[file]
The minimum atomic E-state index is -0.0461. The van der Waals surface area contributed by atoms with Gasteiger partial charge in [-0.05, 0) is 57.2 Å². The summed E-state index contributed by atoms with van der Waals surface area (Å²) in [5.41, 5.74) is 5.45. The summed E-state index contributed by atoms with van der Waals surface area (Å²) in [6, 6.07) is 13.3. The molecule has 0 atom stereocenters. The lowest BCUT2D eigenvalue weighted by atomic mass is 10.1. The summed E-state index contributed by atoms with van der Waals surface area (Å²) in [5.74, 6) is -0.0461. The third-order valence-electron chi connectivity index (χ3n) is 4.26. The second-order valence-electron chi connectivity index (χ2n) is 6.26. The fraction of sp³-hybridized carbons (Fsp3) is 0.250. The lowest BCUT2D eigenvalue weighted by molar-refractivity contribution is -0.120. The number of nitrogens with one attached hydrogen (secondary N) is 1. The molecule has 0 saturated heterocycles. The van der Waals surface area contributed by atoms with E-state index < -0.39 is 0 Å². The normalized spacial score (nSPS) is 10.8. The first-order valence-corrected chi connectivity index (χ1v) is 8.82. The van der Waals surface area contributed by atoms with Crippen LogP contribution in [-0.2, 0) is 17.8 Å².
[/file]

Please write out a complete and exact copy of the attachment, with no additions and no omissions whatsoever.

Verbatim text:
The minimum atomic E-state index is -0.0461. The van der Waals surface area contributed by atoms with Gasteiger partial charge in [-0.05, 0) is 57.2 Å². The summed E-state index contributed by atoms with van der Waals surface area (Å²) in [5.41, 5.74) is 5.45. The summed E-state index contributed by atoms with van der Waals surface area (Å²) in [6, 6.07) is 13.3. The molecule has 0 atom stereocenters. The lowest BCUT2D eigenvalue weighted by atomic mass is 10.1. The summed E-state index contributed by atoms with van der Waals surface area (Å²) in [5.74, 6) is -0.0461. The third-order valence-electron chi connectivity index (χ3n) is 4.26. The second-order valence-electron chi connectivity index (χ2n) is 6.26. The fraction of sp³-hybridized carbons (Fsp3) is 0.250. The lowest BCUT2D eigenvalue weighted by molar-refractivity contribution is -0.120. The number of nitrogens with one attached hydrogen (secondary N) is 1. The molecule has 0 saturated heterocycles. The van der Waals surface area contributed by atoms with E-state index < -0.39 is 0 Å². The normalized spacial score (nSPS) is 10.8. The first-order valence-corrected chi connectivity index (χ1v) is 8.82. The van der Waals surface area contributed by atoms with Crippen LogP contribution in [-0.2, 0) is 17.8 Å².